Originally Posted by Scrap Irony
It's difficult for many of us to get beyond our notions of prospects. I get what you're saying, but see Hamilton as someone with 35 power, not 20. He has doubles power and his batting practice stroke shows a bit of doubles/ triples gapper line drives. (This also shows in his minor league number, but those are quickly disregarded here, for the most part.) He won't ever hit double figures in homers, but, with his speed, doesn't need to. He has enough power to hit it over an OFer's head if he cheats in. With those legs and his continued ability to put bat on ball, that's more than enough for Hamilton to go .275/.350/.375 at the major league level. Add in 80 stolen bases (against 15 CS and 5 PO), and you've got a player that will add 3.5 WAR or so to his team. (That assumes he works out as a well above average CF.) His ceiling is much more than that-- I'd insist he could put up a few years of .300/.400/.425 with triple digit SBs at an 85% success rate with Gold Glove defense in CF.
On a completely different but related topic, how about Corcino and Cingrani, doug? IIRC, you were pretty adamant about Corcino being the better prospect. Any reaction there?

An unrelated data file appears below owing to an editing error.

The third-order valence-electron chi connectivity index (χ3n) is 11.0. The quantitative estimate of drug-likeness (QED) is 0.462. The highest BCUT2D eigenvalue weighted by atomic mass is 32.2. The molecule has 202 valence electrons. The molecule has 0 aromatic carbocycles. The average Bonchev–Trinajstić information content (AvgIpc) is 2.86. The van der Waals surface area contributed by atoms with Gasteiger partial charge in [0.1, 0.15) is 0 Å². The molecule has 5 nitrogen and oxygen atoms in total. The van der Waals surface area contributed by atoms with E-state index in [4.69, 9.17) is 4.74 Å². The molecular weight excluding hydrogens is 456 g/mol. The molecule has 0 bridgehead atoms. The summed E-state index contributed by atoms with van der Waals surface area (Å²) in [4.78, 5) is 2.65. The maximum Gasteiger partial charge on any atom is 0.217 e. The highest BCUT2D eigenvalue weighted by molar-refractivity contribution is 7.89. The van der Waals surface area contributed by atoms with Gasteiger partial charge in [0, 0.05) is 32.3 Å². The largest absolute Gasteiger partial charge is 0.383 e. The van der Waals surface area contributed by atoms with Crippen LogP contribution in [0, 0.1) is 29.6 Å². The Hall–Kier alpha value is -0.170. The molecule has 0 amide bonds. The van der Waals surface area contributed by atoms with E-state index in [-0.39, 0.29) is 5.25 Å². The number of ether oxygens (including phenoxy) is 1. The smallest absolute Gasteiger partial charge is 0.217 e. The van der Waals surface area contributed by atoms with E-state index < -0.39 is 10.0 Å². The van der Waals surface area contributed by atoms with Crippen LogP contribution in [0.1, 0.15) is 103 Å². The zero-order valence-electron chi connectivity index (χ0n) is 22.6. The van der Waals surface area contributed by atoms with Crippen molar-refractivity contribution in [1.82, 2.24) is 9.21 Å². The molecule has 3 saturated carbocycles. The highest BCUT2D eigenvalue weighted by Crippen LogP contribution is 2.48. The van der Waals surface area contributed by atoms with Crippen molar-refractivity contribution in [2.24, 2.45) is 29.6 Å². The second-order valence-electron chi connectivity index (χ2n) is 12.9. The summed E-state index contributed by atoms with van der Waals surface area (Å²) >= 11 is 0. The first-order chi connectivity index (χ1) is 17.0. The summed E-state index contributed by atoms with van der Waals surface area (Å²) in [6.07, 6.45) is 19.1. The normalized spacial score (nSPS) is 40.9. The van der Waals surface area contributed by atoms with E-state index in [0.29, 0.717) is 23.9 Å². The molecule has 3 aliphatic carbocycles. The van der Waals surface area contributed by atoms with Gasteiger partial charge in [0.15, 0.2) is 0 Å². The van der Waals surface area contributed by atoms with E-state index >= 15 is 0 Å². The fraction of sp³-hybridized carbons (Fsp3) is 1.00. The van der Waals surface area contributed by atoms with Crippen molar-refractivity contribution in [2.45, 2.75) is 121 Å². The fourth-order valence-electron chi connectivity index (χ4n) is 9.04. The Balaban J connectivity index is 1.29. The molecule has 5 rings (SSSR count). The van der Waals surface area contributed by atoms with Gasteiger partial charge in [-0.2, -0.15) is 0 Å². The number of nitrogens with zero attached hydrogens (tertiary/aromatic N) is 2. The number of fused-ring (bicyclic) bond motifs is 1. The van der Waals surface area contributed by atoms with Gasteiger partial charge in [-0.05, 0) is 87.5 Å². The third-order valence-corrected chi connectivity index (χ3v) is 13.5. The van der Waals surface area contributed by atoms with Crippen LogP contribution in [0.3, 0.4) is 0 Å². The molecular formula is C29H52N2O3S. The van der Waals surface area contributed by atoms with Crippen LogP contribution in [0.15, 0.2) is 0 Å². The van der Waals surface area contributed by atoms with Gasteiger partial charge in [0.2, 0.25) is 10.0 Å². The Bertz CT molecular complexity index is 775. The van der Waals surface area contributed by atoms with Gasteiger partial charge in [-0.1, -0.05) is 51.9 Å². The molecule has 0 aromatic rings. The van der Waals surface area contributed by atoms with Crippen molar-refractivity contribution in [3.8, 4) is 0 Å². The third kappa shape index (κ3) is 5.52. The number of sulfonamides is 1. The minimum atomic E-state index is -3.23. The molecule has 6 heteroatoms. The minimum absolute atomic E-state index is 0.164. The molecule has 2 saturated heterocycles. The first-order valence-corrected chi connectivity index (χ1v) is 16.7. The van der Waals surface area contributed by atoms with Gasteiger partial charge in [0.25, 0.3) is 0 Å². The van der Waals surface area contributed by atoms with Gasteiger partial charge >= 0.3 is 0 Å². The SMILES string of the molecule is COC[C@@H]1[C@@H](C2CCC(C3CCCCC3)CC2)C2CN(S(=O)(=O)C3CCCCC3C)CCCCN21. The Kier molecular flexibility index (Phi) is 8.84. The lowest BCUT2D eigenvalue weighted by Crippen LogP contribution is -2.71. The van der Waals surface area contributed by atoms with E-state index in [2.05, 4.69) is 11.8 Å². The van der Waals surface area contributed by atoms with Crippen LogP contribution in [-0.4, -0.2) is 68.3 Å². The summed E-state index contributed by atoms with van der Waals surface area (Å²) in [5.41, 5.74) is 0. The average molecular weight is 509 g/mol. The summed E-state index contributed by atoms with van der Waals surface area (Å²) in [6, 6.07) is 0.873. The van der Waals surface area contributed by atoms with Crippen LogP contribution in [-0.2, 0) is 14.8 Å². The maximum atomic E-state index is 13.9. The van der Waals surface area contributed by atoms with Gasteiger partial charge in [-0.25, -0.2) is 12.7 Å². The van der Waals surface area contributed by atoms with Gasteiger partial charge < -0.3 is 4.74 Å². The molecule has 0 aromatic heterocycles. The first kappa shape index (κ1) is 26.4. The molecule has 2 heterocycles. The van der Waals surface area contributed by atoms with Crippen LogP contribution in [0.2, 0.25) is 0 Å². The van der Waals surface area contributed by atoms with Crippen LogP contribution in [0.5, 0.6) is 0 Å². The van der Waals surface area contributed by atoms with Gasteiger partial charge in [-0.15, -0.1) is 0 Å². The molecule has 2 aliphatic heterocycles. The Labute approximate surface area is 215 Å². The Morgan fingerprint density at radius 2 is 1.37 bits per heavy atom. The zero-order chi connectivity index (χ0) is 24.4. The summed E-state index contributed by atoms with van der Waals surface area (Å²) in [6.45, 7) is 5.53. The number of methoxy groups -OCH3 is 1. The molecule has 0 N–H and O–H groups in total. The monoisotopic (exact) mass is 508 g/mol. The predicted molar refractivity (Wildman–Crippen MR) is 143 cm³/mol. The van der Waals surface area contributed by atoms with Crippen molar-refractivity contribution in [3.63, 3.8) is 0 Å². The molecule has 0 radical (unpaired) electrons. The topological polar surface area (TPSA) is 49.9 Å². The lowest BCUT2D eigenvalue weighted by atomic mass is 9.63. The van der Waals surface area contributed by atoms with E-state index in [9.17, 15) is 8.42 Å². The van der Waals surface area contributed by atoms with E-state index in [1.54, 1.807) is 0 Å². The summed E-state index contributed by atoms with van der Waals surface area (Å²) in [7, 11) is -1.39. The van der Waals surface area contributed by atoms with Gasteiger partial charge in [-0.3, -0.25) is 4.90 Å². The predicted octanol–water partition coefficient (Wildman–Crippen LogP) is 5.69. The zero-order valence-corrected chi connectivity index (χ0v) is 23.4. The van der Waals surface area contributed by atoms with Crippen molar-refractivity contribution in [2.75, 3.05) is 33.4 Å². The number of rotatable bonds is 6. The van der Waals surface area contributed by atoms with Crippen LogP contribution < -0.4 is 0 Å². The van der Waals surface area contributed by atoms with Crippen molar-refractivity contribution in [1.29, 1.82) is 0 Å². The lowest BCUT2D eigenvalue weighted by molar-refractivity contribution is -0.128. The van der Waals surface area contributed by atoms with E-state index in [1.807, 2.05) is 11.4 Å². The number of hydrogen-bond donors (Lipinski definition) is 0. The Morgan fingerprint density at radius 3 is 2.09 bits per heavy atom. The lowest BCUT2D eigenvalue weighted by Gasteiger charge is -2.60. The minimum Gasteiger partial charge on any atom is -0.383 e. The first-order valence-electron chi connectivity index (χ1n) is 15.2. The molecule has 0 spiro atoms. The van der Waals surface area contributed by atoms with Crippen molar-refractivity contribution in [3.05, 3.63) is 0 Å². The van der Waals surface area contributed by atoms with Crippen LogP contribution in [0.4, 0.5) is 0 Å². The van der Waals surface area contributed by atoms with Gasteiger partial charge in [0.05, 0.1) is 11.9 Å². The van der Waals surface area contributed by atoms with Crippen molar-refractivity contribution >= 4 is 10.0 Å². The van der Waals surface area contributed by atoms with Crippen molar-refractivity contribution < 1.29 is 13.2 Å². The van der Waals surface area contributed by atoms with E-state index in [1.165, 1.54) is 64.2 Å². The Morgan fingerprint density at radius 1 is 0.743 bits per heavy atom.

There is no way that Hamilton has 35 power. The guy has 4 home runs since being drafted that have gone over the wall. He is an every bit of 20 power player if there ever was one in the pro ranks. Hamilton really doesn't have the power to hit it over the outfielders head if he cheats in all that often. Sure, every now and again he will run into one. Miguel Perez once hit a baseball 450 feet too. He also carried a career minor league SLG% of .341. But that is the exception and not the rule.
I agree with you in his ceiling being the guy you described. I could also see him turning into a .260/.300/.350 hitter because you can strike him out and he has absolutely no power.
I still think Corcino > Cingrani. Ceilings are similar, but I don't doubt for a second that Corcino can start and I do have some doubts about Cingrani still.